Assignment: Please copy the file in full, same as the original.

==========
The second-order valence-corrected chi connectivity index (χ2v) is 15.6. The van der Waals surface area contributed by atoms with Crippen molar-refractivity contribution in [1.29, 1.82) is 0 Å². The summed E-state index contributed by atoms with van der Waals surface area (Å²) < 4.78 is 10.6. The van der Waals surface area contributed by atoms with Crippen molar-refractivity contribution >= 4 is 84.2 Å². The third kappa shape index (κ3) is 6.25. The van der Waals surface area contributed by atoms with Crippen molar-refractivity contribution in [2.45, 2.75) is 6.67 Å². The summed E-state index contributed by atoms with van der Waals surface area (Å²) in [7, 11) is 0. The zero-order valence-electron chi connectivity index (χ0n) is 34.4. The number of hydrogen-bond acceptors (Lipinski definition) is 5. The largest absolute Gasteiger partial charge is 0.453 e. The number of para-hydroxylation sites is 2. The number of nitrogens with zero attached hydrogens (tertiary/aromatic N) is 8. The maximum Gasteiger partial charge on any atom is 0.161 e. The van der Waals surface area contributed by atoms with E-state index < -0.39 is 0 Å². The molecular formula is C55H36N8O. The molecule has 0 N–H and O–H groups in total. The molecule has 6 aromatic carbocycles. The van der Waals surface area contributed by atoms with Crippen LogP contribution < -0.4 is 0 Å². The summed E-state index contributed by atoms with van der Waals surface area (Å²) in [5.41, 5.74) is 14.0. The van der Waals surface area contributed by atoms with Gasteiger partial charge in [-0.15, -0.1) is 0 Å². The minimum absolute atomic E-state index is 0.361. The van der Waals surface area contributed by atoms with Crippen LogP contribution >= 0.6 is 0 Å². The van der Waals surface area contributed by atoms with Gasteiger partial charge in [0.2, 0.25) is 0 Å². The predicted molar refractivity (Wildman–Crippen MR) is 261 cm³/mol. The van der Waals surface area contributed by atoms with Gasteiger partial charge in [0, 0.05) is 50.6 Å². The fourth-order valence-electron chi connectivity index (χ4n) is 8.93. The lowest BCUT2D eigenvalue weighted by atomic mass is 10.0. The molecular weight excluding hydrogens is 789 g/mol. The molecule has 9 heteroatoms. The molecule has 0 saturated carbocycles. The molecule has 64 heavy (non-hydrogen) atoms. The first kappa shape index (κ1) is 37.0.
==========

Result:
The second-order valence-corrected chi connectivity index (χ2v) is 15.6. The van der Waals surface area contributed by atoms with Crippen molar-refractivity contribution in [1.29, 1.82) is 0 Å². The summed E-state index contributed by atoms with van der Waals surface area (Å²) < 4.78 is 10.6. The van der Waals surface area contributed by atoms with Crippen molar-refractivity contribution >= 4 is 84.2 Å². The third kappa shape index (κ3) is 6.25. The van der Waals surface area contributed by atoms with Crippen molar-refractivity contribution in [2.45, 2.75) is 6.67 Å². The summed E-state index contributed by atoms with van der Waals surface area (Å²) in [7, 11) is 0. The zero-order valence-electron chi connectivity index (χ0n) is 34.4. The number of hydrogen-bond acceptors (Lipinski definition) is 5. The largest absolute Gasteiger partial charge is 0.453 e. The number of para-hydroxylation sites is 2. The number of nitrogens with zero attached hydrogens (tertiary/aromatic N) is 8. The maximum Gasteiger partial charge on any atom is 0.161 e. The van der Waals surface area contributed by atoms with E-state index < -0.39 is 0 Å². The molecular formula is C55H36N8O. The molecule has 0 N–H and O–H groups in total. The molecule has 6 aromatic carbocycles. The van der Waals surface area contributed by atoms with Crippen LogP contribution < -0.4 is 0 Å². The summed E-state index contributed by atoms with van der Waals surface area (Å²) in [5.41, 5.74) is 14.0. The van der Waals surface area contributed by atoms with Gasteiger partial charge in [-0.15, -0.1) is 0 Å². The minimum absolute atomic E-state index is 0.361. The van der Waals surface area contributed by atoms with Crippen LogP contribution >= 0.6 is 0 Å². The van der Waals surface area contributed by atoms with Gasteiger partial charge in [0.2, 0.25) is 0 Å². The predicted molar refractivity (Wildman–Crippen MR) is 261 cm³/mol. The van der Waals surface area contributed by atoms with Gasteiger partial charge in [0, 0.05) is 50.6 Å². The fourth-order valence-electron chi connectivity index (χ4n) is 8.93. The lowest BCUT2D eigenvalue weighted by atomic mass is 10.0. The molecular weight excluding hydrogens is 789 g/mol. The molecule has 9 heteroatoms. The molecule has 0 saturated carbocycles. The molecule has 64 heavy (non-hydrogen) atoms. The first kappa shape index (κ1) is 37.0.